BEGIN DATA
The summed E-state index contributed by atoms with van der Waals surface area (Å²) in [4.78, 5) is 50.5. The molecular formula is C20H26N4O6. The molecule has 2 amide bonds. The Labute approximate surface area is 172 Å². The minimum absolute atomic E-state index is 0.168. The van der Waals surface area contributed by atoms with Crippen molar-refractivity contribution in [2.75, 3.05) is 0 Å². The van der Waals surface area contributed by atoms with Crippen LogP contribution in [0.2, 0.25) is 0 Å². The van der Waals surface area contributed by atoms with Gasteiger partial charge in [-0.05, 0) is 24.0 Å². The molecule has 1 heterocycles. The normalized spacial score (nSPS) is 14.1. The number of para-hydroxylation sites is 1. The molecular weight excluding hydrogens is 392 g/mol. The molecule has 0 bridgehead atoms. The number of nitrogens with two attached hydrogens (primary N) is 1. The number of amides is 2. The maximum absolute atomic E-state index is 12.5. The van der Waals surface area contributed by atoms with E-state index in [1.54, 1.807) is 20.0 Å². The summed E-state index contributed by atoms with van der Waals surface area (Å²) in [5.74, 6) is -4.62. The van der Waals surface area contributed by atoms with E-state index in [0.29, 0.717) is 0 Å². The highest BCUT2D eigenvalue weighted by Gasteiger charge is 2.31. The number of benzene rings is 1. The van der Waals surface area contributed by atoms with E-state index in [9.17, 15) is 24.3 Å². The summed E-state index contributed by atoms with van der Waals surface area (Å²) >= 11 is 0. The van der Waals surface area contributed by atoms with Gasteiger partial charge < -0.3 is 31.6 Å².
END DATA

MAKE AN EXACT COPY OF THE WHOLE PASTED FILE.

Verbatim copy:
The summed E-state index contributed by atoms with van der Waals surface area (Å²) in [4.78, 5) is 50.5. The molecular formula is C20H26N4O6. The molecule has 2 amide bonds. The Labute approximate surface area is 172 Å². The minimum absolute atomic E-state index is 0.168. The van der Waals surface area contributed by atoms with Crippen molar-refractivity contribution in [2.75, 3.05) is 0 Å². The van der Waals surface area contributed by atoms with Crippen LogP contribution in [0.2, 0.25) is 0 Å². The van der Waals surface area contributed by atoms with Gasteiger partial charge in [-0.05, 0) is 24.0 Å². The molecule has 1 heterocycles. The normalized spacial score (nSPS) is 14.1. The number of para-hydroxylation sites is 1. The molecular weight excluding hydrogens is 392 g/mol. The molecule has 0 bridgehead atoms. The number of nitrogens with two attached hydrogens (primary N) is 1. The number of amides is 2. The maximum absolute atomic E-state index is 12.5. The van der Waals surface area contributed by atoms with E-state index in [1.54, 1.807) is 20.0 Å². The summed E-state index contributed by atoms with van der Waals surface area (Å²) in [5.74, 6) is -4.62. The van der Waals surface area contributed by atoms with E-state index in [0.29, 0.717) is 0 Å². The highest BCUT2D eigenvalue weighted by Gasteiger charge is 2.31. The number of benzene rings is 1. The van der Waals surface area contributed by atoms with E-state index in [9.17, 15) is 24.3 Å². The summed E-state index contributed by atoms with van der Waals surface area (Å²) >= 11 is 0. The van der Waals surface area contributed by atoms with Gasteiger partial charge < -0.3 is 31.6 Å².